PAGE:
Despite having practically created the streaming industry, Netflix finds itself today in a defensive position as one-time content partners like Disney make moves to set up their own streaming services. That's perhaps one reason why Netflix has been keen to stress that it is both a content company - it announced plans to spend $8 billion on content in 2018 - and a technology company. Speaking on the sidelines of a press event at the company’s office in Los Angeles last week, a Netflix representative pointed out, "we don't just use technology to get the shows to you, our tech side is also being used to make shows in a better way."
Later, Gadgets 360 got to speak with Chris Goss, Director Studio Technology at Netflix, and Amie Tornincasa, Production Technology Manager Netflix. Goss has a studio background, having worked at Paramount, ABC, and Universal, while Tornincasa comes from an engineering background. Together, their teams are working on ways to improve the production process with the use of technology, and the result is Netflix's newest app - one that's not meant for the viewers, but rather for the filmmakers. Called Move, it's a progressive web app (PWA), which is a kind of app that runs in the browser, and it's used to manage all planning for a production.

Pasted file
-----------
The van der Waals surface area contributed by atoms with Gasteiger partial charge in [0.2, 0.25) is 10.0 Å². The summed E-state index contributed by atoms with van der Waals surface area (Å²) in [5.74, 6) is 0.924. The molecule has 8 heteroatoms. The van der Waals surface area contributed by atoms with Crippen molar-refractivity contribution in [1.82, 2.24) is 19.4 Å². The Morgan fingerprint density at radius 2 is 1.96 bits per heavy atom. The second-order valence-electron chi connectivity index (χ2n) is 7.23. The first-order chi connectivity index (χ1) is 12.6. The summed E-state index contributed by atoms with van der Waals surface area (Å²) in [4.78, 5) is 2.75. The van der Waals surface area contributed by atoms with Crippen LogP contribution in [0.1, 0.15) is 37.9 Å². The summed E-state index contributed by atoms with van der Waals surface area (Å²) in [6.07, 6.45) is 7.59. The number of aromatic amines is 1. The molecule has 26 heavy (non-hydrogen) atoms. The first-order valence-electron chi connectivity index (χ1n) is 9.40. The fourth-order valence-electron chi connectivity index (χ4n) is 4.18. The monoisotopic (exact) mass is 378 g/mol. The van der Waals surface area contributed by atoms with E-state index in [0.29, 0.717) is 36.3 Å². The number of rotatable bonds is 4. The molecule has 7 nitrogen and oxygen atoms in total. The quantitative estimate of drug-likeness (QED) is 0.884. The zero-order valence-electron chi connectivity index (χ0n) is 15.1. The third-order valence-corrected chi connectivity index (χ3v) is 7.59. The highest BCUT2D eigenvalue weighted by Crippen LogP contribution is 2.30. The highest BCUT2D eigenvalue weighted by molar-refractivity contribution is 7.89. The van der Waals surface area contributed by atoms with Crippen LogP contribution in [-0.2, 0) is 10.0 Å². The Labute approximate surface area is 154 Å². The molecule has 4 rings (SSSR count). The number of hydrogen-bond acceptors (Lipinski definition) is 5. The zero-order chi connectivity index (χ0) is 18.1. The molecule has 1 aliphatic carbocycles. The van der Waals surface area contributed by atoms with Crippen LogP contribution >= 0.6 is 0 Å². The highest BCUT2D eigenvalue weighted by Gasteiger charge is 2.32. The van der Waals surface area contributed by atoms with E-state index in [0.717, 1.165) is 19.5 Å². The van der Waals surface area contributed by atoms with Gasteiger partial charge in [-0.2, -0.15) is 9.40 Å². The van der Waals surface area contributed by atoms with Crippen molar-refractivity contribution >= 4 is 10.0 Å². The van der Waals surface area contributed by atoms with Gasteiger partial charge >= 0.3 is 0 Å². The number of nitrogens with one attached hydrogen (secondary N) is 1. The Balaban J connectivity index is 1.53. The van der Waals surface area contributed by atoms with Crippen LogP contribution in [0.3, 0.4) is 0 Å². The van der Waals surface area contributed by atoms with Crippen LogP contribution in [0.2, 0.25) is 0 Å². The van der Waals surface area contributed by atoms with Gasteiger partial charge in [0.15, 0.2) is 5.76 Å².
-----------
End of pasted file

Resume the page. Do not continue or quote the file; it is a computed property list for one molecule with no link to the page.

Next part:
"Traditionally, technology adoption has been very slow - we went from film to digital, from practical effects to CGI, from broadcast to streaming, but the production side is still all about lots and lots of paper,” said Goss.
Tornincasa, who is based in Netflix's Silicon Valley office in Los Gatos, came to Hollywood and spent time working with a production crew to figure out how technology could make a difference.
"The tech was still fax machines and copiers, it was an archaic workflow," said Tornincasa. "And when we looked at the current marketplace and landscape for software applications in this industry, it's very limited. There are some startups that have attempted to pioneer and take over the space and provide solutions, but they tend to be more of an all-in model where they compartmentalise and they kind of keep their data, and you need to use all of their services. We [Netflix] are a growing, global studio, and we can' fit ourselves into a defined box."